Identification of reptilian genes encoding hair keratin-like proteins suggests a new scenario for the evolutionary origin of hair. 2008. L. Eckhart. PNAS, Published online before print November 10, 2008
The origins of hair date back to an unknown reptile ancestor that lived more than 300 million years ago, in the Paleozoic era. The discovery was made by comparing human, chicken, and green anole lizard genomes. The genome of the lizard was found to contain six different genes for hair keratin, the protein from which mammal hair is made.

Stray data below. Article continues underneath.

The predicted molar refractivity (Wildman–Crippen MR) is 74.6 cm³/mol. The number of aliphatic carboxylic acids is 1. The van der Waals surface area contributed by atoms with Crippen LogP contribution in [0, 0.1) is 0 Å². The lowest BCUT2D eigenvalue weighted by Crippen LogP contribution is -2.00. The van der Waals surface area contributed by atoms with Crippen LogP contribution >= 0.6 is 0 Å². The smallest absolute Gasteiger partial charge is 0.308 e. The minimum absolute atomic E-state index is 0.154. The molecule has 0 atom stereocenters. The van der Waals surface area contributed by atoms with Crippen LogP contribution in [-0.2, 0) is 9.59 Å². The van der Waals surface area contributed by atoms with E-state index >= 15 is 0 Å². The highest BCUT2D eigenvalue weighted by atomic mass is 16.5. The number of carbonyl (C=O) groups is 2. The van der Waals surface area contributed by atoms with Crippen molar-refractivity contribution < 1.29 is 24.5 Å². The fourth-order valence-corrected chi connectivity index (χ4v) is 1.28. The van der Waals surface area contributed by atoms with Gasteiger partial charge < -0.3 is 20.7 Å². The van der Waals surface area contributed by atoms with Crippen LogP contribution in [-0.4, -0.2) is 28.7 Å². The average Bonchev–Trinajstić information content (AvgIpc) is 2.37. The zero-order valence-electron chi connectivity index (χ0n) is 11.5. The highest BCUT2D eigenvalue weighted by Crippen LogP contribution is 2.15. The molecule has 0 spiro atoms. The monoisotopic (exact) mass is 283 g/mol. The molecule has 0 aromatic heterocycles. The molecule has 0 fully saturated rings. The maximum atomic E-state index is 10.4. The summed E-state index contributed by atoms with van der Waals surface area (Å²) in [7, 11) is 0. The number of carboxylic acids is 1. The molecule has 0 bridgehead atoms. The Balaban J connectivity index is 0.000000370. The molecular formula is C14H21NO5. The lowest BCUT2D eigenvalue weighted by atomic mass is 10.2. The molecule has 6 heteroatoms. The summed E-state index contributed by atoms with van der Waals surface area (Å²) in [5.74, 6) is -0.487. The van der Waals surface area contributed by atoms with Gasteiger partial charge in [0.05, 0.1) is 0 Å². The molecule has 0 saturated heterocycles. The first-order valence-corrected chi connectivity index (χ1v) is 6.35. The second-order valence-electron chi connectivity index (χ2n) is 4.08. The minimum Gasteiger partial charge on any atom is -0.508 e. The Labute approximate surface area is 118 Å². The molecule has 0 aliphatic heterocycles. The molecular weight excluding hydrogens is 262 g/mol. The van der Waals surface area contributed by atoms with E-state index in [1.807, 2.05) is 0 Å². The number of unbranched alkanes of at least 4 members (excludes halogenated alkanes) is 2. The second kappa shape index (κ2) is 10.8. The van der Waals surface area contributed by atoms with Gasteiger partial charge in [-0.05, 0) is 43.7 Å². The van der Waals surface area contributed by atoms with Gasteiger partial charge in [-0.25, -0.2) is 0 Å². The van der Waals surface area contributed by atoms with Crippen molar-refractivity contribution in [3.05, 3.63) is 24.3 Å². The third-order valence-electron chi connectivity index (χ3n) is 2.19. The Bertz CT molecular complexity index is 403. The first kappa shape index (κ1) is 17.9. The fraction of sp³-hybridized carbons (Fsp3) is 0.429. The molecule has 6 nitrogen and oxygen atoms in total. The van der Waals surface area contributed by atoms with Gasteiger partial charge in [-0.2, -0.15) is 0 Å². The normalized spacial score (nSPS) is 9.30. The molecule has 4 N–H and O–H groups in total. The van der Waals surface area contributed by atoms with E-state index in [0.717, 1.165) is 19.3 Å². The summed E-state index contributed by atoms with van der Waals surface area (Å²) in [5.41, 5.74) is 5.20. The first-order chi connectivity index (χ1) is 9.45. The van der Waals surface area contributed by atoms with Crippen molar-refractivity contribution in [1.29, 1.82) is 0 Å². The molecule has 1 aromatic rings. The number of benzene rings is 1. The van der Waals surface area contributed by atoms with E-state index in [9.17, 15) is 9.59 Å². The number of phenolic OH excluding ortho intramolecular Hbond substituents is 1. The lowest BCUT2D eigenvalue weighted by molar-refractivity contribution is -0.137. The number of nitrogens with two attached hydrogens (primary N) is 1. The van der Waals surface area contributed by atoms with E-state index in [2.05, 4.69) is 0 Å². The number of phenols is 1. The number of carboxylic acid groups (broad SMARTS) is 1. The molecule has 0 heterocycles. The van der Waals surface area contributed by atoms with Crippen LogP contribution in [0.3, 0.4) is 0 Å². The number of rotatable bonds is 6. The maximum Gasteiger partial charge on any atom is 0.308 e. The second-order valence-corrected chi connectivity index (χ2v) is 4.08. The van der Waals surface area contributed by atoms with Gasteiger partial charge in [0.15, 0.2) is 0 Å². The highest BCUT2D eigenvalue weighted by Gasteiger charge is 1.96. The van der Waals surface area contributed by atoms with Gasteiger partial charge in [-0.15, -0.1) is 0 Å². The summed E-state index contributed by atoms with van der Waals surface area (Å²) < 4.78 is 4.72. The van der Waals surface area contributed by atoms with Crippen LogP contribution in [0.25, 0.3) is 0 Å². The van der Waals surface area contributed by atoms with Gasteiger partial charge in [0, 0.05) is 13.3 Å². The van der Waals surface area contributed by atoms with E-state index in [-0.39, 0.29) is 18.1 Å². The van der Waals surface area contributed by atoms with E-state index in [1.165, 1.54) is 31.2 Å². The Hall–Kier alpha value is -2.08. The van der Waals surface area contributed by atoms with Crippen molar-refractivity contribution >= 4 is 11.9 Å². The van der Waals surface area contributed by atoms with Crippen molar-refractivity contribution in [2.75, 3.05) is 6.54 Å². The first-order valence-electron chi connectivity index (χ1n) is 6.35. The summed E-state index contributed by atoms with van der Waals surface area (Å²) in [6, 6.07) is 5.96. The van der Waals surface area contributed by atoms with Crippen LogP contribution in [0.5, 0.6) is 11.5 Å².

The genes were expressed most strongly in the lizard's toes, indicating that the first hair genes played a role in claw formation.
"At least two of these hair protein keratins are formed in the growth zones of the claws," Eckhart said. While the role of the anole lizard's four other hair genes remains unclear, they were likely related to the growth of scales, the study team said. The chicken genome revealed a single hair gene. It's unclear what that gene is for, if anything.
The finding suggests that modern birds, reptiles, and mammals—as well as dinosaurs—shared an early common ancestor that had claws built from hair keratin, Eckhart said.